Haptic Interaction

Systematic Framework for Teleoperation with Haptic Shared Control

  • Status: Completed
  • From May 2012 until April 2017

Teleoperation – performing tasks remotely by controlling a robot – permits the execution of many important tasks that would otherwise be infeasible for people to carry out directly. Nuclear accident recovery, deep water operations, and remote satellite servicing are just three examples. Remote task execution principally offers two extremes for control of the teleoperated robot: direct telemanipulation, which provides flexible task execution, but requires continuous operator attention, and automation, which lacks flexibility but offers superior performance in predictable and repetitive tasks (where the human assumes a supervisory role). This dissertation explores a third option, termed haptic shared control, which lies in-between these two extremes, and in which the control forces exerted by the human operator are continuously merged with ‘guidance’ forces generated by the automation. In a haptic shared control system, the operators continually contribute to the task execution, keeping their skills and situational awareness.


It is common practice to design the haptic shared control systems heuristically, by iteratively adjusting them to the satisfaction of the system designer, primarily based on human-in-the-loop experiments.

In this dissertation, we aim to improve this design and evaluation process. Our goal is to follow a system-theoretic approach and formalise the design procedures of haptic shared control systems applied to teleoperation. Such a formalisation should provide designers of future HSC systems with a better understanding and more control over the design process, with the ultimate goal of making the HSC systems safer, easier and more intuitive to use, and overall to perform better.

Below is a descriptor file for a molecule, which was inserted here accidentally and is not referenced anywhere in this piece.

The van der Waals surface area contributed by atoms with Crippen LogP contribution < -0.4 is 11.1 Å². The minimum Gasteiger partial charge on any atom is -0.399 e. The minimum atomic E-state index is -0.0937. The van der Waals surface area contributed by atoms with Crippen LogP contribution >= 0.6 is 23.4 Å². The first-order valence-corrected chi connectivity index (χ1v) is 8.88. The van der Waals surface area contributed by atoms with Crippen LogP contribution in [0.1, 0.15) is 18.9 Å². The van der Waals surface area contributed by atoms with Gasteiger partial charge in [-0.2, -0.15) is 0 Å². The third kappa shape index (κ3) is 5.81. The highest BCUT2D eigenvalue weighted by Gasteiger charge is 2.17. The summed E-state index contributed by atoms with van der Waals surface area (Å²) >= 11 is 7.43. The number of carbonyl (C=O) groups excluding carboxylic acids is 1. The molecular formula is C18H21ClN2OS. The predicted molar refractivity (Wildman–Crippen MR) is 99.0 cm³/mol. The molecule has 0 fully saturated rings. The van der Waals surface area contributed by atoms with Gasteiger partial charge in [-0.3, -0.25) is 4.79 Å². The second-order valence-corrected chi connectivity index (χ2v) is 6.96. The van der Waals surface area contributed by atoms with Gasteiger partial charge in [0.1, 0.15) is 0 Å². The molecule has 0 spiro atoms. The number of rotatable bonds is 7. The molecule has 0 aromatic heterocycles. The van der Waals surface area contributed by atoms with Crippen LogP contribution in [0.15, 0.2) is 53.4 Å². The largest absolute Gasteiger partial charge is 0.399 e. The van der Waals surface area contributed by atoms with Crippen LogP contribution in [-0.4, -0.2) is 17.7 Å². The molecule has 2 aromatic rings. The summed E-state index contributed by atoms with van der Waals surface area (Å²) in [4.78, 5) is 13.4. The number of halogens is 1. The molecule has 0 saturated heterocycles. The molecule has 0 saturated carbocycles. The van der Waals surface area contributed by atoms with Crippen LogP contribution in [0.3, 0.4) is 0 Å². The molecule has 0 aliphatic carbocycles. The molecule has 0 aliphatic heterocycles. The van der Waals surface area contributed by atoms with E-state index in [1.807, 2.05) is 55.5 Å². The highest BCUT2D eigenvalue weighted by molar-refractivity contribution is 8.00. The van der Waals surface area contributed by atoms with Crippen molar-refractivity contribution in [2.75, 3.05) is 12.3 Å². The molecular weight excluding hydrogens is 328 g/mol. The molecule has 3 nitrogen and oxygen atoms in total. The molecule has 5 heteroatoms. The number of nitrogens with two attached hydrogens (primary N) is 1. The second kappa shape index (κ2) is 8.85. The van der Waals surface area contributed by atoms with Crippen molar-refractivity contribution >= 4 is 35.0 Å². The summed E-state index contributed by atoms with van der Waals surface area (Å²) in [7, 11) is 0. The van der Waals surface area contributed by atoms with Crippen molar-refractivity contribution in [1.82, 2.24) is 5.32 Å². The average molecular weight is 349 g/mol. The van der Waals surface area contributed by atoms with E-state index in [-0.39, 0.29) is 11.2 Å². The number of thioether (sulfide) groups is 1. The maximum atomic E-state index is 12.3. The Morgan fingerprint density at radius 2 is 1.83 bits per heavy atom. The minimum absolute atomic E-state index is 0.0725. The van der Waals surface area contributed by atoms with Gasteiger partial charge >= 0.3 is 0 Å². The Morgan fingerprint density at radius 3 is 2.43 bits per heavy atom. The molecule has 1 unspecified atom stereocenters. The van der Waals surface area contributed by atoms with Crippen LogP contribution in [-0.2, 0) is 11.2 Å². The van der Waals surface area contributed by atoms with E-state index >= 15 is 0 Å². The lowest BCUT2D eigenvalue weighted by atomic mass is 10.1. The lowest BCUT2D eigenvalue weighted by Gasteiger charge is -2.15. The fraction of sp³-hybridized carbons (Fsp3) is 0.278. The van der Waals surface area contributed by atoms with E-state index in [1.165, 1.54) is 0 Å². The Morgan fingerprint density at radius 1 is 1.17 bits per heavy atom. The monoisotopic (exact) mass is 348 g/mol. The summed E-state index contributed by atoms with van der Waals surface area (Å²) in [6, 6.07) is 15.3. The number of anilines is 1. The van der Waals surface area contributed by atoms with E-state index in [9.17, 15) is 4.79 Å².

The research goal studied in this dissertation has been divided into three parts:

  1. Develop methods to allow coping with operator-related uncertainties associated with operator reaction to human-machine goal conflicts and external disturbances.
  2. Reduce the teleoperation system-related uncertainties caused by inaccurate knowledge of the remote environment geometry and communication delays
  3. Develop a unifying framework for analysis of haptic shared control systems

The main conclusions are:

  1. The approach of tuning the strength of the haptic feedback on the basis of the ‘relax task’ setting of the neuromuscular system, led to tuning settings that were appreciated by the operators,maintaining satisfactory task performance, with both physical and mental workload reduction.
  2. An operator grip force-based, adaptable-authority haptic shared controller can increase task performance over an ‘under-tuned’ fixed-authority guidance system. Moreover, the effort of the operator necessary to overcome an incorrect guidance can be significantly reduced with respect to the fixed-authority systems.
  3. The HSC system guidance forces and the natural feedback forces interact with each other in a nontrivial way, effectively masking potential inaccuracies of the guidance system from the operator, which can be unsafe.
  4. The presented systematic methods can indeed be used to make accurate predictions about the performance of the studied teleoperator systems with the addition of haptic guidance, as the predictions were confirmed by both numerical simulations and experimental trials.

This work was completed with a successful PhD defence in April 2017

Print Friendly